The expedition party and parade of pack mules went on up the North Fork Skokomish. Circling around the north side of Mount Steel to O'Neil Pass, they descended into Enchanted Valley and followed the Quinault River to Lake Quinault. Throughout the three month trip, O'Neil dispatched several side parties that explored and mapped the drainages of the Dosewallips, Duckabush, North Fork Skokomish, Humptulips, Wynoochee, Satsop, Wiskah, North and East Forks of the Quinault, and the Queets Rivers (Olympic Mountain Rescue, The Mountaineers 1979, 7; U.S. Congress 1896; Wood 1976, maps). An account of the sometimes perilous adventures and actual trip routes taken by O'Neil's main expedition scout parties is thoroughly described in Robert Wood's Men, Mules and Mountains.
It was one of the O'Neil expedition's side parties that made what is generally conceded to be the first ascent of Mount Olympus. In mid September a party of six men, led by Nelson Linsley, set out from O'Neil Pass heading northwesterly to the Queets Basin. Ascending to the head of Jeffers Glacier on the south flank of Mount Olympus, Linsley, Bretherton and Private Danton reached the summit of one of the three Mount Olympus peaks on 22 September 1890. In rocks near the summit, the trio planted a copper box belonging to the Oregon Alpine Club. It contained a book for future climbers to record their names and descriptions of their trips along with various trinkets. To this day the box has never been found (Bretherton 1907, 148-53; Olympic Mountain Rescue, The Mountaineers 1979, 7).
In early October a main contingent of the O'Neil expedition arrived in the town of Hoquiam, thus completing the first crossing of the Olympic Mountains from east to west. As a result of the prodigious amount of work accomplished by O'Neil and his men in their 1890 expedition, the body of knowledge about the interior of the Peninsula expanded. Samples of rock and plant specimens were collected and examined. A map tracing the routes of the expedition parties was published in 1891 (by William Steel). Photographs, records and reports of O'Neil and several expedition members documented the daily events and routes of travel, geology, hydrology, wildlife and plant life encountered throughout much of the southern half of the Olympic range. Dramatized accounts of the O'Neil expedition were widely reported in major cities in western Washington and Oregon. O'Neil and others in his group made appearances before audiences eager to learn of this terra incognita that had been wrapped in mystery for so long.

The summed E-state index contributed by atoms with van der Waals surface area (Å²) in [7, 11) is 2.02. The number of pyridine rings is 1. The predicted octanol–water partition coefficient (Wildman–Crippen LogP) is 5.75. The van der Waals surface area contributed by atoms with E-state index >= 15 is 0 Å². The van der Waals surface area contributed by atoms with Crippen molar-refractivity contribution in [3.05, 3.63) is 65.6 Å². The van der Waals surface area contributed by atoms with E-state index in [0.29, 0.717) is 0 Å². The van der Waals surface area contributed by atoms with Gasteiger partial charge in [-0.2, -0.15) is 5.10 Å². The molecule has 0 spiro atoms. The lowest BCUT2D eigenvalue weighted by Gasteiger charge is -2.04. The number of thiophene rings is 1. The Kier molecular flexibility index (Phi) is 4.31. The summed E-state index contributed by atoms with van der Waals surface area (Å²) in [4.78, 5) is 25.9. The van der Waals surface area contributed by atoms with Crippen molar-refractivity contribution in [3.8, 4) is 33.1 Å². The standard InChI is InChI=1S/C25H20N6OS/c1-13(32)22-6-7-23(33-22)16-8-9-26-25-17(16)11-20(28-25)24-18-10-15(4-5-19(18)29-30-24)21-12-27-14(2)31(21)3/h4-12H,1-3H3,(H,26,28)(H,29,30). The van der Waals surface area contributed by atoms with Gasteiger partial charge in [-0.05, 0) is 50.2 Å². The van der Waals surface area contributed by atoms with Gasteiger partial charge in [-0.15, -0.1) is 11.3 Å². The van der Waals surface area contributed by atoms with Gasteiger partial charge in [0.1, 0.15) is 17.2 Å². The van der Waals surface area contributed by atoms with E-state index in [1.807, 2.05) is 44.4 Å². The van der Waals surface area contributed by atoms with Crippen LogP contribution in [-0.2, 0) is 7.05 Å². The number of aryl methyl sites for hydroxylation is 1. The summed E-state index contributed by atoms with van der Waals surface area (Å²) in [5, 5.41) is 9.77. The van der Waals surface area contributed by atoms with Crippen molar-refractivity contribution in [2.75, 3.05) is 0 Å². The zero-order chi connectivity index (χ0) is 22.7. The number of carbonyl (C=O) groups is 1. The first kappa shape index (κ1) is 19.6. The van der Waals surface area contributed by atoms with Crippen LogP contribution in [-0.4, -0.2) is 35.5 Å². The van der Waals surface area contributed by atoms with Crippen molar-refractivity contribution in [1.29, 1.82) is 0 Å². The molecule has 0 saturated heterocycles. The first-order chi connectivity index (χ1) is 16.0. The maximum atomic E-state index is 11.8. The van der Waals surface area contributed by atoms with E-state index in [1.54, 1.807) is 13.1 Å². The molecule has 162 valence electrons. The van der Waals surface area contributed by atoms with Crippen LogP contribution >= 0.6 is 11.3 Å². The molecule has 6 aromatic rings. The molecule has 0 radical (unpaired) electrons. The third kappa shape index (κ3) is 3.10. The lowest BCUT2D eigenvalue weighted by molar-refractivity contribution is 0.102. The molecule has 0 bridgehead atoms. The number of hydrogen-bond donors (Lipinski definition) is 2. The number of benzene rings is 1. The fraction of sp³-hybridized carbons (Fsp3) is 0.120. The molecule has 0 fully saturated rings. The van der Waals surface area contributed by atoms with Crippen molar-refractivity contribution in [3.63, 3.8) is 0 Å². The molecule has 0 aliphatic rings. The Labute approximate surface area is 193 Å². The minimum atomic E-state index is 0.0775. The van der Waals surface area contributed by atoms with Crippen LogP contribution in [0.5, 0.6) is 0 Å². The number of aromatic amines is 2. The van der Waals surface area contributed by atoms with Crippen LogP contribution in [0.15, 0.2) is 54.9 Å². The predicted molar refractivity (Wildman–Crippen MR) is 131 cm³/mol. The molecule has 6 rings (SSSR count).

Today, reminders of the O'Neil exploring expedition exist in the form of extant sections of O'Neil's trails and in place names of prominent physical features. Sections of trail blazed by the O'Neil expedition members are now part of the currently maintained trail system in Olympic National Park. Contemporary place names in or near the present Olympic National Park boundaries that commemorate the 1890 O'Neil expedition include Mounts Anderson (for Colonel Thomas M. Anderson, O'Neil's commanding officer), Bretherton, Church, Henderson, O'Neil (after members of the 1890 expedition party), and Steel (after William G. Steel), O'Neil Pass, O'Neil Peak and O'Neil Creek (Hitchman 1959, 16-17).
The legacy of the O'Neil expedition that, perhaps, has persisted the longest was contained in O'Neil's summation of the potential resources of the Olympic Mountains written to the 54th U.S. Congress: "In closing," O'Neil wrote in 1896, "I would state that while the country on the outer slope of these mountains is valuable, the interior is useless for all practical purposes. It would, however, serve admirably for a national park. There are numerous elk that noble animal so fast disappearing from this countrythat should be protected" (U.S. Congress 1896, 20).
O'NEILS PERSONAL JOURNALS FROM HIS TWO TRIPS